Saturday, July 24, 2010

Death on a Thursday.


This week has blended into a month that feels like it’s been a year. Ask me my name and I might remember. Ask me where I am, you’ll be lucky to get more than a blank stare. Huh? Am I really in Africa?

Deep breath. I have to remind myself to breathe some days. I look around myself and see the hurting, the pain and the loss and I go numb. My heart is broken… it’s misfiring. It’s on the fritz. Quick get a stethoscope!

Breathe.

I don’t know where to begin in the last three days but I’ll try to go back until it hurts. I hope you don’t mind this being a long story…. Get your cup of tea. I’ll wait.

Thursday I was doing prenatals when I got called by a family to help their child. They were alarmed that his IV was almost out. I smiled thinking, ‘Big deal. Okay, I’ll got take out the IV tubing and then get back to prenatals.’ I go with my trusty translator, Natali, and sure enough the IV fluid is almost finish. So I wait.

As we wait, the family starts looking very agitated. Now keep in mind I don’t know anything about this case but we are short staffed so I stick around and ‘help’. But the family starts getting even more upset, moving in strange ways around the boy lying on the mattress laid out on our ‘in patient’ room (aka: back porch).

I look to Natali for some insight as to the cause of the commotion. He looks back at me and shrugs. He doesn’t know either. He is just as blind as I am as to why the child is sick.

So I start looking a bit closer. There is vomit on the mattress. Why? I wonder. The man holding his head stands up and in distress walks away. Then I see the child has stopped breathing.

I call for help… for Caleb the Clinic Officer and send for the resuscitation mask. Then I start resuscitating as best I can without any help. The translators are standing there trying to figure out what I’m calling for. What’s a bulb syringe? What’s an Ambu-bag?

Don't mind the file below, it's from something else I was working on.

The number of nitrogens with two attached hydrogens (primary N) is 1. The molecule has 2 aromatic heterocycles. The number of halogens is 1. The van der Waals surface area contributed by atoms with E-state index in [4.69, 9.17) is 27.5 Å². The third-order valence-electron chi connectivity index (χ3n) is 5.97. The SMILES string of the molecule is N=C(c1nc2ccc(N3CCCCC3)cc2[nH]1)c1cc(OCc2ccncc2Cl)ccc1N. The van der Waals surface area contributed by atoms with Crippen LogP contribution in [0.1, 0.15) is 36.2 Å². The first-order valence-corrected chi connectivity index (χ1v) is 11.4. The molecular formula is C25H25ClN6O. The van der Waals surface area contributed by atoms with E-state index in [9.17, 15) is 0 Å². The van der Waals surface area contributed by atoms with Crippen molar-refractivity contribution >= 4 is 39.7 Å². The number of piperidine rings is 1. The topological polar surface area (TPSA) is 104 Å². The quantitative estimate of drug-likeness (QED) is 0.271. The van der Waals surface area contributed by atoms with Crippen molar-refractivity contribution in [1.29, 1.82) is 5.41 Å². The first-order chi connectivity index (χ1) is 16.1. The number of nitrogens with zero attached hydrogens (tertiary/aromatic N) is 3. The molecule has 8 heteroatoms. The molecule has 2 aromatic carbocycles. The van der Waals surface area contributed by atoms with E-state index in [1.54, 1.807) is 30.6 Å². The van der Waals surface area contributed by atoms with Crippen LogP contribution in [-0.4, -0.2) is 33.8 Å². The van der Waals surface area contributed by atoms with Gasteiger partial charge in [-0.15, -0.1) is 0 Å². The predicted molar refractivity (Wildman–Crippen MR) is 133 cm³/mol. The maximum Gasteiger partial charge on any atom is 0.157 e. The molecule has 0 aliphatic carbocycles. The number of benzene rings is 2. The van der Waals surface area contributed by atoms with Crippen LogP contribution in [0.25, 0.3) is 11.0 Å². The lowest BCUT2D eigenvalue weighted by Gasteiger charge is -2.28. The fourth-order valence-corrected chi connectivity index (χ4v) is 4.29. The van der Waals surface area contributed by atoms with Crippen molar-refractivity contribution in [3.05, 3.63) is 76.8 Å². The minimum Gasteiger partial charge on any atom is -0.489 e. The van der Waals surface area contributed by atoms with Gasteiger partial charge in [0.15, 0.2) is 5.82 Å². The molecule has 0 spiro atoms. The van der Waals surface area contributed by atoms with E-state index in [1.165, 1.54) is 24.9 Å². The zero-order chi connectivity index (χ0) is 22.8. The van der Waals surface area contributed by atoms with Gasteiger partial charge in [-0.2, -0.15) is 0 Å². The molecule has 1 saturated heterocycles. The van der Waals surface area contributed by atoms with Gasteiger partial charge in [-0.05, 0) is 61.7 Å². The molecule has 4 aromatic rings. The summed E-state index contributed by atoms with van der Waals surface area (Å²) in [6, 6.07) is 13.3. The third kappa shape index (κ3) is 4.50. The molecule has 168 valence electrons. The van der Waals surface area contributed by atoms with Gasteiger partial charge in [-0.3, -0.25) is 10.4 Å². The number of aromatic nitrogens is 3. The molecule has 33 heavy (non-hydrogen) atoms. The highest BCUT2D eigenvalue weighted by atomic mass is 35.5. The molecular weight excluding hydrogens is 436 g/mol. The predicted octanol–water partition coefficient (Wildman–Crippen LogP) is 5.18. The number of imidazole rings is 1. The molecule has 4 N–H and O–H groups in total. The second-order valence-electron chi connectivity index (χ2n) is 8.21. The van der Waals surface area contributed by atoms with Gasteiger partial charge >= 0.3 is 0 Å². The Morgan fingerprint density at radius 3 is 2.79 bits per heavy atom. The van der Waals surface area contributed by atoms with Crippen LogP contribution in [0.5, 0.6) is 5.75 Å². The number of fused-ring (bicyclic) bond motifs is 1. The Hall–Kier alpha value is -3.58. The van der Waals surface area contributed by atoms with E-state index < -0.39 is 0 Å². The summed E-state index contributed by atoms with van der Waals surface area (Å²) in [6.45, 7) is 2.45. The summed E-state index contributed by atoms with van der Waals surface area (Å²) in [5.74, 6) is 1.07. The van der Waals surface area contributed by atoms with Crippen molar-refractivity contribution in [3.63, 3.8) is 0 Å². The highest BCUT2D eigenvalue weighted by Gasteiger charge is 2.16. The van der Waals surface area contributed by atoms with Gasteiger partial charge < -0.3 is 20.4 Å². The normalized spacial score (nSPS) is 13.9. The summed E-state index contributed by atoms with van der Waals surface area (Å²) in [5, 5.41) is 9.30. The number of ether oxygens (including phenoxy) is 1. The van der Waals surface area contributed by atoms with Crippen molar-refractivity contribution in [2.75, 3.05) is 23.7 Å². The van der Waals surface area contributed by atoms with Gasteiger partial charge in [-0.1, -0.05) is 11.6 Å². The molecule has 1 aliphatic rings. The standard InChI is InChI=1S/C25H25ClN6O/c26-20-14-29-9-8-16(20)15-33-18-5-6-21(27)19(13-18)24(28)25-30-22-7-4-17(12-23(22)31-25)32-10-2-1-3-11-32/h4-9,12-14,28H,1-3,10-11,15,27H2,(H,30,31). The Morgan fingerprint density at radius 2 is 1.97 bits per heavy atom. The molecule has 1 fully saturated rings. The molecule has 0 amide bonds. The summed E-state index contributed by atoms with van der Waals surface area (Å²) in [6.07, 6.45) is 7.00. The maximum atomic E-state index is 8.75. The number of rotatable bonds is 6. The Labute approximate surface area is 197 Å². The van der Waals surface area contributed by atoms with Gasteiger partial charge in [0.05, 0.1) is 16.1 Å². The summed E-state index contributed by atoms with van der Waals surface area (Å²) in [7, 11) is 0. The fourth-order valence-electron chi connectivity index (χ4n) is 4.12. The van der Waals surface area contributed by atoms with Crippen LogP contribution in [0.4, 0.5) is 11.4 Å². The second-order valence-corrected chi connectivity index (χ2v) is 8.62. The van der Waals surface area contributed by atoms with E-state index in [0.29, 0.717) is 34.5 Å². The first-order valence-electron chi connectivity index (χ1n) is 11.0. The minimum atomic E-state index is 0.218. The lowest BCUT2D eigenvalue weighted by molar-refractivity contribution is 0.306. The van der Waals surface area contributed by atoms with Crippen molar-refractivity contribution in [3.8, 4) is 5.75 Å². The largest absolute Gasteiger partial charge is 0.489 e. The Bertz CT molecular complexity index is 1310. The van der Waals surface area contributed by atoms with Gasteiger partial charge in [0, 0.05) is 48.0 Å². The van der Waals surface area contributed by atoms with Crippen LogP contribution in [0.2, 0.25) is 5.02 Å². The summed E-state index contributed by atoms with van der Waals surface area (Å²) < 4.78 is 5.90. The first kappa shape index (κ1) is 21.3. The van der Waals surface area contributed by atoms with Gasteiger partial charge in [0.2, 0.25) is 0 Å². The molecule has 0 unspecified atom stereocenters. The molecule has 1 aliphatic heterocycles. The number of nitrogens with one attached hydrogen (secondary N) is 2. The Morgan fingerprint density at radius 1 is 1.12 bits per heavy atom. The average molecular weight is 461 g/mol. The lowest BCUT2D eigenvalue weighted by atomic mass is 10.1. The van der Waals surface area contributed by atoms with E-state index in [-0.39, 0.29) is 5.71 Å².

Meanwhile I am doing chest compressions in hopes of keeping his heart beating. It feels like ages before the equipment gets to me. I have to repeat myself over and over to each new onlooker. When Caleb gets there he starts giving oxygen and we get the pulse and breathing to start again briefly. But then nothing.

No pulse. No breath. Silence.

Except for the wails that are starting from the women behind me. One woman is pushing me out of her way to get to the child. There is nothing left to do.

I stood and hand to walk away. I didn’t want to share my grief. I didn’t want to fall apart in front of this family.

Had we had crash carts and free flow oxygen would this child have lived? Caleb reassured me that he wouldn’t have. But it didn’t make me feel any better. I’ve never had a child die on me. I didn’t have a place for all the emotions it stirred in me. I still don’t.

Caleb explained that the child was a surgical patient. He was not going to live no matter what we did. He suspected an intestinal obstruction and there was nothing we could do.

So he died. A boy of 8 or 10 years old who only 4 days ago was running after a soccer ball and teasing his sisters.

Pray for his family. No doubt he is buried by now but how do you bury the grief of such a loss? By God’s strength … by His strength alone.